The True Amazon Effect On the Winning City

By: Devansh Lathia

Every city wants to jump on the Amazon juggernaut and be a part of the phenomenon that is revolutionising the way we buy and sell goods. As tempting as it may sound, HQ2 is accompanied with a pandora box of issues and problems that ought to be analysed. As the saying goes, you can’t have the cake and eat it too!

Amazon’s announcement that it is in the active search for a new headquarters to shoulder the responsibilities of its Seattle head office has thrown every major city in the US in a frenzy. Mayors and state governors are offering a truckload of incentives to the tech behemoth to curry favor and win the bid to host Amazon’s would be sprawling new headquarters, rightfully named ‘HQ2’. In exchange, Amazon is promising 50,000 full-time jobs and $5 billion in investment over nearly 20 years. That is certainly an attractive prospect for any city and is bound to improve the standard of living of the local population, in addition to supporting and bolstering ancillary industries.

Amazon has set a predetermined criteria based on which it will assess potential bidders: the city in question must have more than one million residents, close proximity to an airport, time saving commutes, diverse demographics, connectivity and local schools and colleges whipping out potential employees. A myriad of cities ranging from Tucson, AZ to Toronto, ON are vying for the top prize. It is not hard to see why. Seattle remains a locus of tech industries and has state of the art technological infrastructure and a network of highly successful companies, but it is evident that Amazon wants to expand its footprints and watermark its status as the next big thing.

The $5 billion project is sure to infuse billions of dollars into the local economy and provide work for thousands of residents. The winning city is likely to bag the title of a tech-hub, attracting high skilled labor and propelling a wage growth and worker productivity. An influx of high skilled labor is sure to entice other companies to invest in the city too, thereby kick-starting a flourishing investment cycle. It is also likely that other companies would relocate to that city, including employers that team up with Amazon in such avant-garde fields as virtual reality, artificial intelligence and drone enhancement.

Any investment of this magnitude can have a colossal impact on the local real estate market by causing a surge in property prices and thereby swelling the wealth of property owners. An inflow of skilled employees and ancillary businesses that work in conjunction with Amazon will increase local demand for land, subsequently driving up prices and making acquisition of property more expensive.  Mayors are promising renewed spending in infrastructure like metro lines, road development and renovation of airports to strengthen their case. One cannot contend the fact that HQ2 will have several positive spillover benefits that will improve overall well-being.  For example, Dallas, Texas, is proposing to build a $15-billion bullet train line that will connect Houston and Dallas within 90 minutes, making it possible for employees to commute from Houston.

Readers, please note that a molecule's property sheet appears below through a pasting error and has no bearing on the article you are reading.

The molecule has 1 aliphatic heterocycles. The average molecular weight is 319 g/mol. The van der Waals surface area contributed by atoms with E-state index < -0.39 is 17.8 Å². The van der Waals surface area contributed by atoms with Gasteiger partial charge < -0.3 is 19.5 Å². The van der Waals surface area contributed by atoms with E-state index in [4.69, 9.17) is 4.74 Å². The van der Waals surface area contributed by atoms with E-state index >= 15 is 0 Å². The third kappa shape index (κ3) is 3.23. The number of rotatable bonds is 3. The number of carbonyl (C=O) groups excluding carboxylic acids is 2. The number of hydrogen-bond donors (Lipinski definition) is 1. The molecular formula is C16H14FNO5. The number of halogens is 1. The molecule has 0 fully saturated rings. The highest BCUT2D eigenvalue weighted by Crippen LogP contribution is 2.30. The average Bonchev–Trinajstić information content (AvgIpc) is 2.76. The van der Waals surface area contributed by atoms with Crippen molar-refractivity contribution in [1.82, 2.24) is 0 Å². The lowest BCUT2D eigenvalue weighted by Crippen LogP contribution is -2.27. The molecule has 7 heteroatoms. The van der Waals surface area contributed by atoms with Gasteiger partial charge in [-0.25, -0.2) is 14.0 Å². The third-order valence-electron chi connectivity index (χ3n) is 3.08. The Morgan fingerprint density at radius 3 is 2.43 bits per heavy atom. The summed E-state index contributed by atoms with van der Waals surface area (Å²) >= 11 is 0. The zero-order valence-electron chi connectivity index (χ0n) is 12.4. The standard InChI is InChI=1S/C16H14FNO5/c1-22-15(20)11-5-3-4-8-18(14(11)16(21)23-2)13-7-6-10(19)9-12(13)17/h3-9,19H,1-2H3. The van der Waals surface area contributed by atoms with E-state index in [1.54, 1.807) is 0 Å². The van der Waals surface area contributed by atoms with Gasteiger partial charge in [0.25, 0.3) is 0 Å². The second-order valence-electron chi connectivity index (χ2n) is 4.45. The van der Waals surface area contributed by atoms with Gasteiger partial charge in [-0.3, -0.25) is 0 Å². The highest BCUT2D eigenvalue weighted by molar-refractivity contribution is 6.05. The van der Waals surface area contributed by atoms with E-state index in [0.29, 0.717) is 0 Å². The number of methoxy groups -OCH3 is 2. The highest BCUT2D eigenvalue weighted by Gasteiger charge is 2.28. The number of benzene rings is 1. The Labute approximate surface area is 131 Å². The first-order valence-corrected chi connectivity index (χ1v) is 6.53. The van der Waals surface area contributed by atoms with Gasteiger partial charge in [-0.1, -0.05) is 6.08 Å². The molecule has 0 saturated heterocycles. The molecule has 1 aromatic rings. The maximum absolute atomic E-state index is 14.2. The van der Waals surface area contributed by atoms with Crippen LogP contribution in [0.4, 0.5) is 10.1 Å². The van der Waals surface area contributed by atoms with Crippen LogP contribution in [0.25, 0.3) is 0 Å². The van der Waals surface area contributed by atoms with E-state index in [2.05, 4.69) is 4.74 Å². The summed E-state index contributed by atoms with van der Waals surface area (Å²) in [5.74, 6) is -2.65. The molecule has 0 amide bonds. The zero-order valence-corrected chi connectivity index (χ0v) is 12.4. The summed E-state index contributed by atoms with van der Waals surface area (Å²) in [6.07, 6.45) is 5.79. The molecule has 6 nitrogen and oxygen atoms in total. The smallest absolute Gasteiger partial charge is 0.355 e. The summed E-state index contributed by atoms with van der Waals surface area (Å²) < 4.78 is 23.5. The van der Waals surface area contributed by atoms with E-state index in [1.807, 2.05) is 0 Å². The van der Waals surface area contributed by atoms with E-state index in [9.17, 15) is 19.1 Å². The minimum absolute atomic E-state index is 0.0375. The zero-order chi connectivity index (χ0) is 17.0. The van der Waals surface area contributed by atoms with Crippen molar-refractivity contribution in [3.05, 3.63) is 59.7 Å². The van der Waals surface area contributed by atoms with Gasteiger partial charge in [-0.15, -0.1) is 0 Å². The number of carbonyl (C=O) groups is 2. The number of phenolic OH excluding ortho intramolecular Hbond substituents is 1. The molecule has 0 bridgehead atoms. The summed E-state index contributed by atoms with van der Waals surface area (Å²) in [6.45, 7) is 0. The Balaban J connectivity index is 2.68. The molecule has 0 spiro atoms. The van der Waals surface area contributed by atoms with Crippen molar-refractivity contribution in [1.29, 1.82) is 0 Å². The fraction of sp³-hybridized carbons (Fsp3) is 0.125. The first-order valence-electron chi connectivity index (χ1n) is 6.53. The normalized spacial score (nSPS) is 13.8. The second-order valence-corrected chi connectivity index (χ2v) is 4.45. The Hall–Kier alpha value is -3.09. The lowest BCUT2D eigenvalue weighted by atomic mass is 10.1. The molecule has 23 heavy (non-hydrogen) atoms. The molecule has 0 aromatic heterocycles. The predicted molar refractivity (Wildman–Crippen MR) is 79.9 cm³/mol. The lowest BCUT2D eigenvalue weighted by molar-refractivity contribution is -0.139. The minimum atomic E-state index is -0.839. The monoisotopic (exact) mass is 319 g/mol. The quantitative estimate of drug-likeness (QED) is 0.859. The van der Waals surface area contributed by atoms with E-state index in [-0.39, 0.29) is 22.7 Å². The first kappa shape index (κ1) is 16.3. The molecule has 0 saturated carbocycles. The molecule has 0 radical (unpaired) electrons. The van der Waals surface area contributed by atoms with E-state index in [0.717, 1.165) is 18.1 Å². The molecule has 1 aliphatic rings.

However, it’s time to step back and look at the bigger picture. While HQ2 promises a smorgasbord of positive benefits, it comes with a host of headaches and pitfalls that can cause sleepless nights for city planners and local authorities alike.

Many concerns arise around the tax breaks provided to Amazon and the effect that it will have in the long run. Liberal tax breaks and other such incentives have the hampering ability to deplete or erode a city’s tax base. In order to compensate for this, the city has to increase public borrowings thereby raising public debt.  New Jersey’s $7 billion tax break has received censure and rebuke from politicians alike. In their view, tax incentives are little more than corporate gifts that funnel much needed capital from education, infrastructure and other such programs that ultimately do more for a region’s economy. It has also been noticed that tax incentives are more likely to be bestowed upon established companies, rather than to local start-ups that research has shown are a more significant source of job growth and creation.

An interesting notion to consider is what economists call the clustering effect. Usually, a company like Amazon attracts high skilled laborers specializing in fields like software analytics and data science. Such workers are virtually nonexistent in other cities but attain a ‘critical mass’ in a tech hub. And higher-skilled workers are more productive when they work in proximity to each other, exchanging groundbreaking ideas and innovations.